Ep. 130: Canyonlands – The Maze | Utah off-road 4×4 travel camping hiking

Ep. 130: Canyonlands – The Maze | Utah off-road 4×4 travel camping hiking


Hey there, welcome back to Grand
Adventure! I’m your host Marc Guido, and in this episode we’re going to take a
4X4r trip through the remote Maze District of Canyonlands National
Park in Utah, so stay tuned! Unlike most National Parks, you won’t
find any paved roads in the Maze District of Canyonlands. As matter of fact,
it’s all dirt 4×4 trail. So you won’t find any tour buses filled with gawking
tourists. As a matter of fact you can have a hard time finding anybody at all.
It’s one of the most remote places in the lower 48.
Now, we visited back in 2014 with our friends Marc and Karen for a five-day
4×4 trip through The Maze that we’re going to share with you on this episode
of Grand Adventure. For most visitors, Canyonlands National Park means the
Island in the Sky District, from which the remote Maze District is separated by
the canyons of the Green River.It takes hours to drive between the two, including
the final 46 miles on dirt road just to reach the Hans Flat Ranger Station. Even
then you’re still not yet in the park, as you first have to traverse the Orange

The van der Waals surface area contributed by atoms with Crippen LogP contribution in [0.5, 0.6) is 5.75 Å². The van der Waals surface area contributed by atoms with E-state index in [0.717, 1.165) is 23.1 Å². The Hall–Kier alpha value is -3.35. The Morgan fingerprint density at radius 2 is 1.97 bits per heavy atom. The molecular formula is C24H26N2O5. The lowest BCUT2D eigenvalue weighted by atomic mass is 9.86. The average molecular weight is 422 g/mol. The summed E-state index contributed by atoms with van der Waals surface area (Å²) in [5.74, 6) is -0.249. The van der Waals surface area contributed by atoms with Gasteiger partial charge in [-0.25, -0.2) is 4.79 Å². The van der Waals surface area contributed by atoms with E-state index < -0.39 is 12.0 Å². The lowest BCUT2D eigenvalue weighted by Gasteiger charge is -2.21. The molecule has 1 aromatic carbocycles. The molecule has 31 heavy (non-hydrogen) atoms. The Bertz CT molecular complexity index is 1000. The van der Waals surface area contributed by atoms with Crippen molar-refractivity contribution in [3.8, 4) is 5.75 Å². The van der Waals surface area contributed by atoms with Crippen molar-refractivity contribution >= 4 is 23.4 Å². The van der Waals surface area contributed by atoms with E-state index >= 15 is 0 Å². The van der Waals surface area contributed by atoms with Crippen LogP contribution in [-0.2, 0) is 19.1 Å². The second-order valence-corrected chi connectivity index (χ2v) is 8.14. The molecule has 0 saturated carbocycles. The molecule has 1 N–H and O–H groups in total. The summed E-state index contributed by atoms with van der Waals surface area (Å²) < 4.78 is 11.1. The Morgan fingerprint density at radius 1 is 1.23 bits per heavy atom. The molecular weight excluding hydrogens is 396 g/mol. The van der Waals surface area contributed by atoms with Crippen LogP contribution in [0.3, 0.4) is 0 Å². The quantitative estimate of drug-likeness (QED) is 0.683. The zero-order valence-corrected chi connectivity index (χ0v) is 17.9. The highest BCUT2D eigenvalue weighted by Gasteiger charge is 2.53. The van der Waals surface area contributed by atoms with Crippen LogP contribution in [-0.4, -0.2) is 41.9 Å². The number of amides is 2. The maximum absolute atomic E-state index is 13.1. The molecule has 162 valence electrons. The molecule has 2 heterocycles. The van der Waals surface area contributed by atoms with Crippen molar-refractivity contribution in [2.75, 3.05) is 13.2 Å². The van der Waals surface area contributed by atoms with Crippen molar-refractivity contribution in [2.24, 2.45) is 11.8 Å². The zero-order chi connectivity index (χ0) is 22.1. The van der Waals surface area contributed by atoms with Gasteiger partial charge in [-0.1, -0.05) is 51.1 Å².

Cliffs Unit of Glen Canyon National Recreation Area just to enter the park
itself. The Maze is the most remote and least visited unit at Canyonlands, and
requires a greater degree of self-sufficiency. Rarely do visitors
spend less than three days in The Maze, and the area can easily absorb a
week-long trip. We’d only see one ranger Jeep, and one group of four mountain
bikers in our four full days in The Maze. It’s a place to bring lots of water,
extra gas, and even spare parts for your vehicle.
Apparently one rancher is somewhat annoyed by the behavior of visitors
heading for The Maze. All vehicle camping within the Maze District is at designated backcountry campsites, for which reservations are
required as part of a backcountry permit required of all overnight visitors.
Forget your RV, and you must have a high clearance four-wheel drive vehicle with
low range on all Maze District backcountry roads.
4-wheel drive roads in The Maze are extremely difficult, present considerable
risk of vehicle damage, and should not be attempted by inexperienced drivers. ATVs
are not permitted, nor are pets or wood fires. For this trip we’re truck and tent
camping, and our first night is at the backcountry camp at Flint Seep. While
Flint Seep won’t win any awards for its beauty, it was merely a location from
which to stage the rest of our expedition, and panoramic views of
Millard Canyon were just steps away. We’d spend the night here before heading into
The Maze in the morning. The Flint trail is a series of
precipitous switchbacks graded into the cliff wall guarding the entrance of The
Maze. After rain overnight that threatened to derail our schedule, it finally abated
on the second morning of our trip. After watching a group of three Jeeps make it
safely to the bottom we concluded that the clay was not sufficiently slick to
alter our travel plans. We would proceed. Looking back, the switchbacks of the
Flint Trail are fairly visible. You really have to wonder what made someone
once upon a time think that this would be a great place to build a road. Once
safely down we headed northeast across Elaterite Basin on route to the Maze Overlook. These couple of park rangers will be